This week I decided to do an experiment with our Elf on the Shelf. Our son recently turned 10 but surprisingly (and gratefully on my part, I will add!) still believes in the magic of the Elf. I won’t lie and say that the pandemic has been easy for us at home; our son is an only child and is participating in virtual learning, so his interaction with other kids his age is very limited.
Like most families, we have good days and bad days with all of us at home together all day, every day. Because I have such an interest in social emotional learning and adding that to my practice as an OT, I decided to experiment with the Elf as a partner in crime regarding helping my son’s outlook. When he wakes in the morning, he will typically search for the Elf in the house. Along with a surprise location of the Elf, I started leaving positive notes “written” by the Elf. The notes always praise something good that he did the day before. For example, Friday he cleaned his schoolwork area without being asked to, so on Saturday he woke up to a note that read, “You cleaned your school area without being asked! That is being a good helper! Your Elf.” Another note read, “Awesome job reading yesterday!” Now, I know I did not invent this idea of a positive note-leaving Elf; I’m sure many other parents have thought about this as well! Sometimes it is hard for us to think of the good things we are doing, but it certainly feels good when it is pointed out to us.
Activities like this help us to keep focused on the positive things we are doing. And, how nice to start the day with a compliment! So, what is the verdict on the experiment? I can report, although it has only been a week, that my son starts the day with a big smile and has been doing some things around the house without me asking him. I would say, so far, so good!
Easterseals Physical Therapist, Melody Katz has been providing home-based physical therapy to Violet, a baby girl who has Down syndrome. The family is very loving and nurturing and Melody has enjoyed working with Violet. Her father wrote an article about Violet for Down Syndrome Awareness month that was published by the Courier Times and he allowed us to share.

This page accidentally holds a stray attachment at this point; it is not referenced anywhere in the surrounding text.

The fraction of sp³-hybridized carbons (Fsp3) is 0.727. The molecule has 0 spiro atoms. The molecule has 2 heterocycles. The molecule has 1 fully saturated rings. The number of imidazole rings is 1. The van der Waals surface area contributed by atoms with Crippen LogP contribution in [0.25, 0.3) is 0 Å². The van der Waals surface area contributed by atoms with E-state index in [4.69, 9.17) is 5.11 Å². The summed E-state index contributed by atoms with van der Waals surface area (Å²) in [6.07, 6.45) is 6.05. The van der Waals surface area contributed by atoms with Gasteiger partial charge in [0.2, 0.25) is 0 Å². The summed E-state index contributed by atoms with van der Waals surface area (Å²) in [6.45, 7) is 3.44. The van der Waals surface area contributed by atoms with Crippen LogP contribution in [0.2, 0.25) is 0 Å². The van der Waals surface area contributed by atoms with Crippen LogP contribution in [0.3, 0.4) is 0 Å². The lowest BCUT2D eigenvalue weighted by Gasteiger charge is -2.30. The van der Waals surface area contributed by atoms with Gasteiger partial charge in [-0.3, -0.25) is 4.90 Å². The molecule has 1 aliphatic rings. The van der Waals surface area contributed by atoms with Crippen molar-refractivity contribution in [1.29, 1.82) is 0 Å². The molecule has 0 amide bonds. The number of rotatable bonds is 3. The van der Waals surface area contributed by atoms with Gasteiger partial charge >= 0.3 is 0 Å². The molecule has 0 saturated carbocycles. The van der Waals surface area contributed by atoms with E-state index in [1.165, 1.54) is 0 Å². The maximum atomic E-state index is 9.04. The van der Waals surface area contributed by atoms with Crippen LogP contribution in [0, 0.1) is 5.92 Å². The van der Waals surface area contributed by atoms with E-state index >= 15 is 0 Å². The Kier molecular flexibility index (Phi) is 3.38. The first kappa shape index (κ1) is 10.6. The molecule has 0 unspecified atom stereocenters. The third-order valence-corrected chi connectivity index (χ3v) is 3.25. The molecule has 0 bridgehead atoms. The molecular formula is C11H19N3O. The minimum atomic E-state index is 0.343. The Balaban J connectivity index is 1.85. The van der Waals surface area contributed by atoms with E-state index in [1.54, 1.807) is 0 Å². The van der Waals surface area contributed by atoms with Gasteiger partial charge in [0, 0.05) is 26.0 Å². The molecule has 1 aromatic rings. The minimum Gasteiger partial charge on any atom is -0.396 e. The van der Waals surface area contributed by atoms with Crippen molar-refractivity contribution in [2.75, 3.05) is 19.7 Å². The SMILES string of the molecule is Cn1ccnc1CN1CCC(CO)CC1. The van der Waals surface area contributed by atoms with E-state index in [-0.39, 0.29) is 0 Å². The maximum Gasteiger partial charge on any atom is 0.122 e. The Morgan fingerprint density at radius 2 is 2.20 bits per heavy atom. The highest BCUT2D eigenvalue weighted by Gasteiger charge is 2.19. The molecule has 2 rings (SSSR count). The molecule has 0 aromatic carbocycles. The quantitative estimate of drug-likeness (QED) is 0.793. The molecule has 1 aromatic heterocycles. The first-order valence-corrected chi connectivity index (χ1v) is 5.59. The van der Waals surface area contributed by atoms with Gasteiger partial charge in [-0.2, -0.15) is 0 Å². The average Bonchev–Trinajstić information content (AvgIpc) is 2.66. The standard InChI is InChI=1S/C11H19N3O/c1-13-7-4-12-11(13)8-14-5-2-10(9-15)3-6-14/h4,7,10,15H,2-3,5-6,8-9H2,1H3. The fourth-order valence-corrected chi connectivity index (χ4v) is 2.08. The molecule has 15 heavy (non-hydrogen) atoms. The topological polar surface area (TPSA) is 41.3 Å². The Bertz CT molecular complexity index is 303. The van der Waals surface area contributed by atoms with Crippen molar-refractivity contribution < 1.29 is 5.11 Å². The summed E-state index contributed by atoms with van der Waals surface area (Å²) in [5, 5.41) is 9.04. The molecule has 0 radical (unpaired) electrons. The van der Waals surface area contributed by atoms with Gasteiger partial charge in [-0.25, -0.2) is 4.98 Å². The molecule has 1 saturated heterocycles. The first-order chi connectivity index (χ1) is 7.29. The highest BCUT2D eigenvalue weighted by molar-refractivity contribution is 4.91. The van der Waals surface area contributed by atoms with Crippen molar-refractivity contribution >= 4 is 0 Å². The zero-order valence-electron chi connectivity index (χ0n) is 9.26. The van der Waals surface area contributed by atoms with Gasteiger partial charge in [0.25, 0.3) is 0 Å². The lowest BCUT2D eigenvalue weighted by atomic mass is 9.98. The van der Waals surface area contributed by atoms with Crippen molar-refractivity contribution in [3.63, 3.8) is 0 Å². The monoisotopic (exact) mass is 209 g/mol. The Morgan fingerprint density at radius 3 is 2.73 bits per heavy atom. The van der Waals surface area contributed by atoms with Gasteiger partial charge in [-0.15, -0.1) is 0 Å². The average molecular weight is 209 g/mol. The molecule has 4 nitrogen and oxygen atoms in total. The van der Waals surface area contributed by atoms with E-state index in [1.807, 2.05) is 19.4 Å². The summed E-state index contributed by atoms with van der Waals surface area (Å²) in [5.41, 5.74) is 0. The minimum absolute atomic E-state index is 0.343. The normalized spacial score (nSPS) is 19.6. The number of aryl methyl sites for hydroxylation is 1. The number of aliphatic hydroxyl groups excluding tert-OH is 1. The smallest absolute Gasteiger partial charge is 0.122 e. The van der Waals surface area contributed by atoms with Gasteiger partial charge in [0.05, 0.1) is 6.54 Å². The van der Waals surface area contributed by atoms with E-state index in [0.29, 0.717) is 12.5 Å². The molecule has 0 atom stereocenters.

Coming up Violet this October for Down Syndrome Awareness
By John Anastasi
There are 31 days in October. Last year, Down syndrome crossed my mind during none of them. That was me in 2019. Before Violet.
Recognizing October as Down Syndrome Awareness Month may be one of the least significant things my daughter has taught me in the five months since I held her for the first time in the maternity unit of Capital Health Hopewell in Pennington NJ.
We knew before we arrived at the hospital on that Tuesday morning in May that our Violet had trisomy 21, an extra copy of the 21st chromosome. That additional piece of genetic material causes the characteristics associated with Down syndrome.
A prenatal screening had revealed the trisomy 21 way back in November. My wife Emily and I grappled with the news that Violet would likely be the one baby of 700 born in the United States with Down syndrome.
It was hard. As all would-be parents probably do when they learn they’re expecting, Emily and I dreamed about what kind of life our child would have. We did the same thing before her older brother Luke was born in 2017. Receiving the diagnosis prompted a painful course correction.
The day we found out, we left work early. We did research, we prayed, we struggled. We built the ultimate “fake-it-until-you-make-it” narrative we’d employ when we told our families and friends the news: Don’t say you’re sorry. Don’t feel bad for us. We’re excited. Our baby is perfect. She is exactly what God intended and we’re going to work hard to be parents who are worthy of her. Yes, she may have related health problems and cognitive delays but her possibilities are still limitless.
Some days we meant what we said 100%. Other days, we faked it.
Emily threw herself into the research. She found specialists, joined Facebook groups for support, bought books, watched videos, tracked down people she knew with children that have Down syndrome and set up Zoom calls with them. Emily also ran point on Violet’s early intervention efforts.